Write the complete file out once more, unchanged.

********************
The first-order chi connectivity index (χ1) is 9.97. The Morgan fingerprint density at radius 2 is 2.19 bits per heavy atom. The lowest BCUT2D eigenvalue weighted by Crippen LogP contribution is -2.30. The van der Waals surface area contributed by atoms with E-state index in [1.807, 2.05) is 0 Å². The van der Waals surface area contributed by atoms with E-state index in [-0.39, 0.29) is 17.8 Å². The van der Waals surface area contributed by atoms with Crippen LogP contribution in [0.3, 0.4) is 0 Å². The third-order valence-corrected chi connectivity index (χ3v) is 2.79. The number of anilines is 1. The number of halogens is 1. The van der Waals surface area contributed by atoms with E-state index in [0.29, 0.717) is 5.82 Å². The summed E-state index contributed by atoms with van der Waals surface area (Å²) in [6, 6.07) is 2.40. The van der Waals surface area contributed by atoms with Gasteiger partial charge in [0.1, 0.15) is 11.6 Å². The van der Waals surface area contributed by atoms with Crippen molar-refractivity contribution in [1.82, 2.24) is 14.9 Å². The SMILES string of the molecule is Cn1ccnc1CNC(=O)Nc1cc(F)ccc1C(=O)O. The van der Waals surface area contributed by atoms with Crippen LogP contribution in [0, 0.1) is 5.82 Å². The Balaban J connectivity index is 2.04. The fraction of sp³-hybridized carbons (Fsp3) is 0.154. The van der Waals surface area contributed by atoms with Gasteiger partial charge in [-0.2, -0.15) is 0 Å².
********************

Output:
The first-order chi connectivity index (χ1) is 9.97. The Morgan fingerprint density at radius 2 is 2.19 bits per heavy atom. The lowest BCUT2D eigenvalue weighted by Crippen LogP contribution is -2.30. The van der Waals surface area contributed by atoms with E-state index in [1.807, 2.05) is 0 Å². The van der Waals surface area contributed by atoms with E-state index in [-0.39, 0.29) is 17.8 Å². The van der Waals surface area contributed by atoms with Crippen LogP contribution in [0.3, 0.4) is 0 Å². The third-order valence-corrected chi connectivity index (χ3v) is 2.79. The number of anilines is 1. The number of halogens is 1. The van der Waals surface area contributed by atoms with E-state index in [0.29, 0.717) is 5.82 Å². The summed E-state index contributed by atoms with van der Waals surface area (Å²) in [6, 6.07) is 2.40. The van der Waals surface area contributed by atoms with Gasteiger partial charge in [0.1, 0.15) is 11.6 Å². The van der Waals surface area contributed by atoms with Crippen molar-refractivity contribution in [1.82, 2.24) is 14.9 Å². The SMILES string of the molecule is Cn1ccnc1CNC(=O)Nc1cc(F)ccc1C(=O)O. The van der Waals surface area contributed by atoms with Crippen LogP contribution in [0, 0.1) is 5.82 Å². The Balaban J connectivity index is 2.04. The fraction of sp³-hybridized carbons (Fsp3) is 0.154. The van der Waals surface area contributed by atoms with Gasteiger partial charge in [-0.2, -0.15) is 0 Å².